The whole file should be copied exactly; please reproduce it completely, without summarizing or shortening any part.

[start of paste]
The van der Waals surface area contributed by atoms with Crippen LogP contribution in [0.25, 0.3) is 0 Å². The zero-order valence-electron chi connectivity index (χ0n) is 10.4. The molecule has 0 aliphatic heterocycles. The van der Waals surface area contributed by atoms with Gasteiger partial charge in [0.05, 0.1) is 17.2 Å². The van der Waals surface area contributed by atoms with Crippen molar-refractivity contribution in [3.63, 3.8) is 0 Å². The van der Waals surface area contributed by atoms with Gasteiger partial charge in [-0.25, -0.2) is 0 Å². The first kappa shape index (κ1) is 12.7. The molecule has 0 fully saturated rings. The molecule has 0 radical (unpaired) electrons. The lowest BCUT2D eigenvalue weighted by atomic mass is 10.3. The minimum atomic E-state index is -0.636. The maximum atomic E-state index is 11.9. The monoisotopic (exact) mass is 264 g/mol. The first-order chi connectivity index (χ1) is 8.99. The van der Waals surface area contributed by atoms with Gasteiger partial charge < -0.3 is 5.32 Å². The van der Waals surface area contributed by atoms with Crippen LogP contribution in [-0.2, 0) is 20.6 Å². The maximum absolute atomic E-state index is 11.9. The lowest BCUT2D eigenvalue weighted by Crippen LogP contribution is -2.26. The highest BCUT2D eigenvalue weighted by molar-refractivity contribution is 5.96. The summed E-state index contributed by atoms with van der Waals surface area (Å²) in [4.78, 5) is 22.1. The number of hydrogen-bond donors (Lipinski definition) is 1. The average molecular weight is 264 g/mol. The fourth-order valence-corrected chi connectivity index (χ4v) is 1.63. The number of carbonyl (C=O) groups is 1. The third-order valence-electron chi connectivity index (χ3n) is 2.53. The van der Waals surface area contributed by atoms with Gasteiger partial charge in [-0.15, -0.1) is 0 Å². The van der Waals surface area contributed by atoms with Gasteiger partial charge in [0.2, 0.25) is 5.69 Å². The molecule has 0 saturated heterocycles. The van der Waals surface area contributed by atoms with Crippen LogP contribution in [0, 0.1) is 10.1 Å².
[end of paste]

The van der Waals surface area contributed by atoms with Crippen LogP contribution in [0.25, 0.3) is 0 Å². The zero-order valence-electron chi connectivity index (χ0n) is 10.4. The molecule has 0 aliphatic heterocycles. The van der Waals surface area contributed by atoms with Gasteiger partial charge in [0.05, 0.1) is 17.2 Å². The van der Waals surface area contributed by atoms with Crippen molar-refractivity contribution in [3.63, 3.8) is 0 Å². The van der Waals surface area contributed by atoms with Gasteiger partial charge in [-0.25, -0.2) is 0 Å². The first kappa shape index (κ1) is 12.7. The molecule has 0 fully saturated rings. The molecule has 0 radical (unpaired) electrons. The lowest BCUT2D eigenvalue weighted by atomic mass is 10.3. The minimum atomic E-state index is -0.636. The maximum atomic E-state index is 11.9. The monoisotopic (exact) mass is 264 g/mol. The first-order chi connectivity index (χ1) is 8.99. The van der Waals surface area contributed by atoms with Gasteiger partial charge < -0.3 is 5.32 Å². The van der Waals surface area contributed by atoms with Crippen LogP contribution in [-0.2, 0) is 20.6 Å². The maximum absolute atomic E-state index is 11.9. The lowest BCUT2D eigenvalue weighted by Crippen LogP contribution is -2.26. The highest BCUT2D eigenvalue weighted by molar-refractivity contribution is 5.96. The summed E-state index contributed by atoms with van der Waals surface area (Å²) in [4.78, 5) is 22.1. The number of hydrogen-bond donors (Lipinski definition) is 1. The average molecular weight is 264 g/mol. The fourth-order valence-corrected chi connectivity index (χ4v) is 1.63. The number of carbonyl (C=O) groups is 1. The third-order valence-electron chi connectivity index (χ3n) is 2.53. The van der Waals surface area contributed by atoms with Gasteiger partial charge in [-0.15, -0.1) is 0 Å². The van der Waals surface area contributed by atoms with Gasteiger partial charge in [0.2, 0.25) is 5.69 Å². The molecule has 0 saturated heterocycles. The van der Waals surface area contributed by atoms with Crippen LogP contribution in [0, 0.1) is 10.1 Å².